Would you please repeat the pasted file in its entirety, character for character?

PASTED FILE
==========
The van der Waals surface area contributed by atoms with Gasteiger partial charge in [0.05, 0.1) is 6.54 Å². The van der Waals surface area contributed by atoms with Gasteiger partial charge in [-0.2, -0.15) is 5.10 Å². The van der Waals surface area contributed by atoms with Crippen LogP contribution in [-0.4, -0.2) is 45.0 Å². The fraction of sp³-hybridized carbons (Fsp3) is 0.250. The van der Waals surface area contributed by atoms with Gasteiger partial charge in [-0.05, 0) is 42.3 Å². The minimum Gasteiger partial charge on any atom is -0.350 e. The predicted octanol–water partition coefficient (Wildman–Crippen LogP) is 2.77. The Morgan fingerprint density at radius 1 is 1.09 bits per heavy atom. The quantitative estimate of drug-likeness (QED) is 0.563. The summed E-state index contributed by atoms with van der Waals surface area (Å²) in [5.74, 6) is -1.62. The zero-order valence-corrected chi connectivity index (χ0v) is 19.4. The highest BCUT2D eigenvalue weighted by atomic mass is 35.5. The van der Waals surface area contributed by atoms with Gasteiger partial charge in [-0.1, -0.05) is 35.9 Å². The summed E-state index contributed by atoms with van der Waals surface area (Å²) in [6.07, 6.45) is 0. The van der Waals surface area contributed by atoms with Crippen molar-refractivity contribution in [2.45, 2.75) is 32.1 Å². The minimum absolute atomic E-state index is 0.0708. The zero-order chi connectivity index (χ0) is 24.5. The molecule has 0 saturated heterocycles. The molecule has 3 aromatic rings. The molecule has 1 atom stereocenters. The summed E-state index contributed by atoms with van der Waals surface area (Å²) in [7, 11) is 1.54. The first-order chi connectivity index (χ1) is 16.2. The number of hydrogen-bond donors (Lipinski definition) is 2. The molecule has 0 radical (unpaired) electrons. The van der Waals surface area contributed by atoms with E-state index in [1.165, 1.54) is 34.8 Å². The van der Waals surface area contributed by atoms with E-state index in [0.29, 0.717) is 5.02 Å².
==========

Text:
The van der Waals surface area contributed by atoms with Gasteiger partial charge in [0.05, 0.1) is 6.54 Å². The van der Waals surface area contributed by atoms with Gasteiger partial charge in [-0.2, -0.15) is 5.10 Å². The van der Waals surface area contributed by atoms with Crippen LogP contribution in [-0.4, -0.2) is 45.0 Å². The fraction of sp³-hybridized carbons (Fsp3) is 0.250. The van der Waals surface area contributed by atoms with Gasteiger partial charge in [-0.05, 0) is 42.3 Å². The minimum Gasteiger partial charge on any atom is -0.350 e. The predicted octanol–water partition coefficient (Wildman–Crippen LogP) is 2.77. The Morgan fingerprint density at radius 1 is 1.09 bits per heavy atom. The quantitative estimate of drug-likeness (QED) is 0.563. The summed E-state index contributed by atoms with van der Waals surface area (Å²) in [5.74, 6) is -1.62. The zero-order valence-corrected chi connectivity index (χ0v) is 19.4. The highest BCUT2D eigenvalue weighted by atomic mass is 35.5. The van der Waals surface area contributed by atoms with Gasteiger partial charge in [-0.1, -0.05) is 35.9 Å². The summed E-state index contributed by atoms with van der Waals surface area (Å²) in [6.07, 6.45) is 0. The van der Waals surface area contributed by atoms with Crippen molar-refractivity contribution in [2.45, 2.75) is 32.1 Å². The minimum absolute atomic E-state index is 0.0708. The zero-order chi connectivity index (χ0) is 24.5. The molecule has 0 saturated heterocycles. The molecule has 3 aromatic rings. The molecule has 1 atom stereocenters. The summed E-state index contributed by atoms with van der Waals surface area (Å²) in [7, 11) is 1.54. The first-order chi connectivity index (χ1) is 16.2. The number of hydrogen-bond donors (Lipinski definition) is 2. The molecule has 0 radical (unpaired) electrons. The van der Waals surface area contributed by atoms with E-state index in [1.165, 1.54) is 34.8 Å². The van der Waals surface area contributed by atoms with E-state index in [0.29, 0.717) is 5.02 Å².